Somatic size of neurons and glial nuclear size was indicated from projected surface area measurements in the absence of the vertical section design (Gundersen et al 1988; Uylings and van Pelt 2002) applying a 63.5X oil objective (N.A. 1.4).

Least squares adjusted means and SE estimates are presented. The main statistical analysis used was a repeated-measure analysis of variance (ANOVA; SAS PROC Mixed), with diagnosis as a between-subjects effect; CA regions as a within-subjects effect; and age, postmortem interval, tissue pH, and brain weight as covariates (entered separately). Gender was included as a factor in some analyses. Size and density data for neurons and glia in the granule cell layer of the dentate gyrus were analyzed separately from data gathered in the CA regions because the scale of these measures was markedly different from the scale of data from the CA regions. The potential effect of being an active smoker before death, having an antidepressant medication prescription within the last month of life, or of dying by suicide was assessed individually by evaluating the depressives with one of these potential confounds verses the depressives without these confounds. Bonferroni corrections were used to test for statistically significant effects between the two subject groups; a p value of .05 was divided by eight, representing the anatomic variables being assessed (CA neuron density, CA neuron soma size, CA glial density, CA glial nuclear size, DG neuron density, DG neuron soma size, DG glial density, and DG glial nuclear size).

Pearson correlations were calculated to examine potential interactions between age, postmortem interval, tissue pH, age at onset, and the duration of the depressive illness on the eight neuronal and glial density and size measures. A Bonferroni-corrected p value of .00125 was necessary for there to be a statistically significant effect of these variables on neuronal and glial measures.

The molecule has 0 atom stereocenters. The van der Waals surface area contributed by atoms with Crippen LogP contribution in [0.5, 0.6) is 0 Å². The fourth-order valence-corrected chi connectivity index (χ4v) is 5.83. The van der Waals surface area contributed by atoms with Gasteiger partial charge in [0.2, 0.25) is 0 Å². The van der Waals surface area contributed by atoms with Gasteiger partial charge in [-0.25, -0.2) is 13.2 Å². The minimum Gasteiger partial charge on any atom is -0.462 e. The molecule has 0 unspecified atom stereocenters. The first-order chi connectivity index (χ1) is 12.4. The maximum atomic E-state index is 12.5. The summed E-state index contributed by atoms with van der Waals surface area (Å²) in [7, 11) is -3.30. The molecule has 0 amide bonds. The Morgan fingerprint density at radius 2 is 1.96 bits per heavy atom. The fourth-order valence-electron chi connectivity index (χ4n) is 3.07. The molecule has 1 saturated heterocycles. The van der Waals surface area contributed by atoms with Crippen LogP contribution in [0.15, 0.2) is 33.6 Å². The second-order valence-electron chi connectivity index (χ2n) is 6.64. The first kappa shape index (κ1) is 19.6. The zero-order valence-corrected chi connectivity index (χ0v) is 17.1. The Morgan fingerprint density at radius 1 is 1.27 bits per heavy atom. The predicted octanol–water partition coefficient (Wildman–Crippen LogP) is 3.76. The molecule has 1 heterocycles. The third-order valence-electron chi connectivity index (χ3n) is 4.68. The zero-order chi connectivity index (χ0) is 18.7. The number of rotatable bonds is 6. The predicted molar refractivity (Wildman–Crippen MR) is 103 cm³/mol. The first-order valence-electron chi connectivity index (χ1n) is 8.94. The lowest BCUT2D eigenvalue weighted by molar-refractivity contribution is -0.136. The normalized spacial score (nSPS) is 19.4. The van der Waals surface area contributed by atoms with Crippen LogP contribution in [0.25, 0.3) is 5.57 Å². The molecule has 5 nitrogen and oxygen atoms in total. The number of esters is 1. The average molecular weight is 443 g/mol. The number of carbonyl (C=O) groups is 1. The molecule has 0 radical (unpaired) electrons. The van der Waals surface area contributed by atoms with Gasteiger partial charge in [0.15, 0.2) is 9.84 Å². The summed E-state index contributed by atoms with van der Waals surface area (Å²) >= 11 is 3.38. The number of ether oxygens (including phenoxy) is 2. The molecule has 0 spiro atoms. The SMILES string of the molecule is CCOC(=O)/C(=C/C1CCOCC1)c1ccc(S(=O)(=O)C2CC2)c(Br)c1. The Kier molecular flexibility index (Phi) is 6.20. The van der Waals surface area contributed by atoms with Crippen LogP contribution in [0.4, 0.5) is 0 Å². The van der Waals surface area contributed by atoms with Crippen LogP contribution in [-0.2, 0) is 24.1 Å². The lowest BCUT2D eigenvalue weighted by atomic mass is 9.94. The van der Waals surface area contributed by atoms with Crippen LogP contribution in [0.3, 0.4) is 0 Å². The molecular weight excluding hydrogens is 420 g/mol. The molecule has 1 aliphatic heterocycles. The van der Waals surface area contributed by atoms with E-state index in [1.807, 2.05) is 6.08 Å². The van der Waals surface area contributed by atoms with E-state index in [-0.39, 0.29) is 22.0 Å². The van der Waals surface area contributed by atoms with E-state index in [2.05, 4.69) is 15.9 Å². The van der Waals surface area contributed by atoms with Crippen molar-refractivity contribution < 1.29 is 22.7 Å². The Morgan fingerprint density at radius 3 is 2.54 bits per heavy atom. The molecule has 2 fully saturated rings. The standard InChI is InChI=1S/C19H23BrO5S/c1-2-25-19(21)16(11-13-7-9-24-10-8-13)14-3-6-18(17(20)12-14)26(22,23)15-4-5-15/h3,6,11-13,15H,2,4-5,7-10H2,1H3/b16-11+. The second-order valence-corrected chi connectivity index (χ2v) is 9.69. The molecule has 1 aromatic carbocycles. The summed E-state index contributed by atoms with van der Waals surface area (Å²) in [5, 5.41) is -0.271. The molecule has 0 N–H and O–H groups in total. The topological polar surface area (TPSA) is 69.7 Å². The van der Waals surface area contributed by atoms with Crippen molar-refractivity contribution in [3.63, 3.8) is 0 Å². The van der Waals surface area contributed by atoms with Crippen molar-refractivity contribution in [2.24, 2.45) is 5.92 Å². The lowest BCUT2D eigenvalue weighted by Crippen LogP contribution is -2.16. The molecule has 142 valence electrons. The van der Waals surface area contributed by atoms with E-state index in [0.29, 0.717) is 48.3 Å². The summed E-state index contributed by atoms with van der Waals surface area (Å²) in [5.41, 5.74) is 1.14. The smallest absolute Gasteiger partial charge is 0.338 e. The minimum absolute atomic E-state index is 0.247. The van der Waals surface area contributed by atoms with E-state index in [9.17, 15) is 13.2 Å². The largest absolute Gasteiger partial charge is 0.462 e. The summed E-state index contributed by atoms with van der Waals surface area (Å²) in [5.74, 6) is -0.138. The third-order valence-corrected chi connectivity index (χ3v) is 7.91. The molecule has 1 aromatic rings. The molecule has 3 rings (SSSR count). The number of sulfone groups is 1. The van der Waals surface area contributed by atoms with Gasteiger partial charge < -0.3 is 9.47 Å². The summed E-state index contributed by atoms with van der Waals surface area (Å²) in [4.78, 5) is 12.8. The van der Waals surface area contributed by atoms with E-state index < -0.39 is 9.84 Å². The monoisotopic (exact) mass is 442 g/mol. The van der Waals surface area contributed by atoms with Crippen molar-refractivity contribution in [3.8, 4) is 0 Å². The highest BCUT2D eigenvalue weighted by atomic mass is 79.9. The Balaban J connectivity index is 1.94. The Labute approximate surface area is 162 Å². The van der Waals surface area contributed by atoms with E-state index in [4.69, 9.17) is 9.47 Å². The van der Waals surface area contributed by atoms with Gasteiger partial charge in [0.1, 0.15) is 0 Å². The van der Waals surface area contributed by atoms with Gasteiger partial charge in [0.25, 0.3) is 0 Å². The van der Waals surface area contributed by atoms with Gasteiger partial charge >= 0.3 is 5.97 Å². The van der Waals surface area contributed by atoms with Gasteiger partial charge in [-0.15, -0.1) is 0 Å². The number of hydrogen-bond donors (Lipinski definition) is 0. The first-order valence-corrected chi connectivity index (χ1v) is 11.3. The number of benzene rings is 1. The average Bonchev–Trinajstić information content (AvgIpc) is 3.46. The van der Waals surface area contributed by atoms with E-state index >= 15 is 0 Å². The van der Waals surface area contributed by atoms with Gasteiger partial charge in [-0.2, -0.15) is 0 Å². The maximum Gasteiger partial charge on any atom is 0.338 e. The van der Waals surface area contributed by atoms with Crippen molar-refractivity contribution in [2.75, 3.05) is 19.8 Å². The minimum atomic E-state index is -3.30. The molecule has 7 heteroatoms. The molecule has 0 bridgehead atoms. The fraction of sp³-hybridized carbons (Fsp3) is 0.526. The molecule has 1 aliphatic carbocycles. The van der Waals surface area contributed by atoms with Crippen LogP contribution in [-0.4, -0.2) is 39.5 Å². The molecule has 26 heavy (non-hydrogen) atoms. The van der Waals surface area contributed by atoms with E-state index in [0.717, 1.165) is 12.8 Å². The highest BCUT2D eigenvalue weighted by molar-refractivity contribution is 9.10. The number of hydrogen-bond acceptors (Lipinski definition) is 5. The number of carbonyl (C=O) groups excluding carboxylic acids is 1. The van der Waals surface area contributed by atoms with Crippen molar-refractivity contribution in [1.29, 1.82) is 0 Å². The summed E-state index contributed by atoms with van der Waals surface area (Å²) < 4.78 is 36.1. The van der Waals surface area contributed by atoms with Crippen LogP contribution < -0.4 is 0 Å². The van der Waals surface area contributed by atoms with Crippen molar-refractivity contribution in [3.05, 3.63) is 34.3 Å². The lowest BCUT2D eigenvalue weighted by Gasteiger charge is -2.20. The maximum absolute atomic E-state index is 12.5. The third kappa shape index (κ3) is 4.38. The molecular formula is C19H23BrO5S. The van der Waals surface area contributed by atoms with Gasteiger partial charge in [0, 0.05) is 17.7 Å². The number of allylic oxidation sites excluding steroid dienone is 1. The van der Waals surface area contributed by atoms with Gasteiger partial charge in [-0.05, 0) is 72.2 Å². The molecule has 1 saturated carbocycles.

Age, Postmortem Interval, and Tissue pH

There was no significant difference between subject groups in age, postmortem interval (time between death and freezing tissue), or tissue pH. The average age (years, mean ± SE) of the two groups was 57.9 ± 3.6 (range 26–84) for control and 57.4 ± 3.9 (range: 30–87) for depressive subjects. The average postmortem interval (hours) of the two groups was 20.5 ± 1.1 for control and 19.3 ± 1.2 for depressive subjects. The average pH of cerebellar tissue was 6.5 ± .1 for control and 6.6 ± .1 for depressive subjects.

Section Shrinkage

There was a robust and significant difference between control and depressive patients in the thickness of the sections after histologic processing, regardless of cutting tissue blocks alternatively from control and depressed subjects at the same cryostat setting (40 µm). After histologic processing, sections from the 21 control subjects were 19.5 ± .7 µm thick (mean ± SE), and sections from the 19 subjects with MDD were 16.1 ± .7 µm thick (F = 11.05, df = 38; p < .002). As a group, sections from depressive subjects shrank approximately 18% more than sections from control subjects. No significant difference was detected in section thickness between depressed subjects who died by suicide versus depressed subjects dying form other causes of death (data not shown). For the group of control subjects, there was no significant correlation between section thickness and any of the confounding factors (age, postmortem interval, pH, or brain weight; data not shown). Likewise, for the group of subjects with MDD, there was no significant correlation between section thickness and any of the confounding factors (age, postmortem interval, pH, brain weight, duration of depression, or age at onset of depression; data not shown).